It all started because I was too good at wedding planning.
You see, I’m the type of person who needs an obsession. For a long time, last year, that obsession was wedding stuff. We were talking about getting married, I was way too involved in TLC bridal shows and Pinterest, I was designing whole wedding schemes day in and day out. Then we got engaged, and within two months I had procured a date, venue, photographer, caterer, and outfit. I had even written a ceremony and a personal vow template. By October 2014, a full year before our wedding, I was well and truly out of things to do.
I don’t remember where I first read the word “minimalism.” I do know that I read an article somewhere that recommended the book Lessons from Madame Chic. I bought it on Kindle and stayed up late into the night, reading starry-eyed about Famille Chic’s glamorous way of life. Something resonated in me about rejecting the new materialism and having a capsule wardrobe. The next day I searched for “minimalist blogs,” discovered Unfancy, and started my journey toward reducing my stuff.
This wasn’t necessarily unprecedented. All my life I’ve had periodic frenzies of cleaning out and getting rid of stuff. My parents implanted that seed in me by having me occasionally deep clean my room and put things into piles: Put Away, Give Away, Throw Away. Coupled with my devotion to a charity called Babies in Need, where I gave all my outgrown stuffed animals, I grew up with a strong affinity for donation. Once I was old enough to take care of my own stuff without nagging (mostly), I would still perform this rite every once in a while, usually when I was anxious, upset, or feeling out of control. Especially as I got toward college, I got rid of more and more.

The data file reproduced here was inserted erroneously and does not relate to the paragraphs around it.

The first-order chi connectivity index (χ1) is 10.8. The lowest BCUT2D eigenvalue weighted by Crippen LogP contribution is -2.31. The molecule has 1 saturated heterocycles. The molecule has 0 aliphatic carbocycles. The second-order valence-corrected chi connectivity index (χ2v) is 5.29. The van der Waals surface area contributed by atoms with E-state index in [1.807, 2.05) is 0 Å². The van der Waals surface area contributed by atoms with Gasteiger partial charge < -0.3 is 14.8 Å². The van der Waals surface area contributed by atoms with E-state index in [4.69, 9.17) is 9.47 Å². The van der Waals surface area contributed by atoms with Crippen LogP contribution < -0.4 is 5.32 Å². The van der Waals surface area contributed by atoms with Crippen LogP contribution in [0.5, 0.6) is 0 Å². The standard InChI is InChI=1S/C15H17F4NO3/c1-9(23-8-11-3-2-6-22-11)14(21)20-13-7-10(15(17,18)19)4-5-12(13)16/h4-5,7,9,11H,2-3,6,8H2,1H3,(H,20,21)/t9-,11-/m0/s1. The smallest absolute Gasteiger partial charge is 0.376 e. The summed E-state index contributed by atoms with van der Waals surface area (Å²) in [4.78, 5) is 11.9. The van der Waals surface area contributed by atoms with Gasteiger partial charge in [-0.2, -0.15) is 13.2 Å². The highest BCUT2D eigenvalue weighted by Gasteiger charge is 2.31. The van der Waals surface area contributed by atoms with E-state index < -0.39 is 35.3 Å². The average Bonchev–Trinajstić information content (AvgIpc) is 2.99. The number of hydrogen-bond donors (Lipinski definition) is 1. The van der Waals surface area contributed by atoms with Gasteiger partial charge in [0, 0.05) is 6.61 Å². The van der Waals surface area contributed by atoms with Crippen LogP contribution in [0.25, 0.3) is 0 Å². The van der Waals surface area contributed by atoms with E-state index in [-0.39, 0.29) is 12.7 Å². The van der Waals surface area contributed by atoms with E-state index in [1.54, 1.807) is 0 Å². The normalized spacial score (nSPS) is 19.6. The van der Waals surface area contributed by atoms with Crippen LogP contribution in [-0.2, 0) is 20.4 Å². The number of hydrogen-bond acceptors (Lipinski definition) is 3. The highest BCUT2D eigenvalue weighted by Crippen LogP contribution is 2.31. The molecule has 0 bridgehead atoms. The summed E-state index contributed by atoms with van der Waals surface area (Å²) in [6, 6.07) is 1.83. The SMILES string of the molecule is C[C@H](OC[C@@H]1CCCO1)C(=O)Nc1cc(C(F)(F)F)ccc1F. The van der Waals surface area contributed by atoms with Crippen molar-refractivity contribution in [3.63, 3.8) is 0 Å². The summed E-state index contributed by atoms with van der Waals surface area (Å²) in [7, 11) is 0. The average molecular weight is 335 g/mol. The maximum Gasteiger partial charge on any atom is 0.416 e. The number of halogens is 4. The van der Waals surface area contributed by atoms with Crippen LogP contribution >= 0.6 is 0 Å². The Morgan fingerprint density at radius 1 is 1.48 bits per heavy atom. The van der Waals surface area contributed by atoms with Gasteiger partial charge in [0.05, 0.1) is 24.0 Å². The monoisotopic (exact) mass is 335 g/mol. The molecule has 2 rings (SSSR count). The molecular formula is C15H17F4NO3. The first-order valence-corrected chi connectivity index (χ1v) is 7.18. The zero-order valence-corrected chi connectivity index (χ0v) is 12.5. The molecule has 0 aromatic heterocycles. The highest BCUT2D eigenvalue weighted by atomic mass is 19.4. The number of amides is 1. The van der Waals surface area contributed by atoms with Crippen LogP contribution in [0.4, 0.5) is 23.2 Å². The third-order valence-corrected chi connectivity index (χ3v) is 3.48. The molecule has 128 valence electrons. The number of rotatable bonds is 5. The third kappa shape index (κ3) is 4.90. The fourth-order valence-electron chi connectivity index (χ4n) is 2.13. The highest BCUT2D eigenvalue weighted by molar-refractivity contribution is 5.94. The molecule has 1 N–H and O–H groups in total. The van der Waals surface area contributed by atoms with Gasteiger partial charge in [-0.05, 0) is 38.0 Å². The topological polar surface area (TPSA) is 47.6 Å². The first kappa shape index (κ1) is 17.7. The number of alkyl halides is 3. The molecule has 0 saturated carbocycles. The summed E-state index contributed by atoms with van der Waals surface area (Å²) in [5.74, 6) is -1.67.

Back in October 2014, I had another contributing factor other than the need to latch onto a new hobby: I was moving soon. In January 2015, I’d be done with college and moving out to Kansas to join my fellow in a 630sqft apartment. The less stuff I had to take, the better. So I started purging my clothing relentlessly. Over the next three months, I donated about 75% of my wardrobe, designed a 37-piece capsule a la Unfancy, and got rid of many of my possessions. I found joy and peace in sparser surroundings and was able to let go of a lot of residual guilt by removing half-finished projects and stuff that reminded me of someone I wasn’t going to be. I’m an extremely sentimental person, but even I was able to let go of a lot of stuff I was holding onto only because someone gave it to me or it reminded me of something.
In January, I switched to a new capsule—completed by five new pieces of better quality clothing than anything I’d purchased before, which I was very proud of—packed up, and moved. When I got to Kansas, I got busy decluttering and organizing our shared apartment to make room for myself, much to my fellow’s chagrin. Turns out people don’t like when you show up and start tossing their stuff. Who knew?
Once I got to the point where I could no longer make any big changes to our space, I changed my focus to learning more about minimalism. I learned about the zero-waste lifestyle. I read more minimalist literature and blogs. I started simplifying my life in other ways, and I continue to purge where I can. And now I’ve decided to start a blog, to share what I have discovered and observed in the past 14 months of my minimalist journey. I hope you’ll stick around. There’s so much to talk about!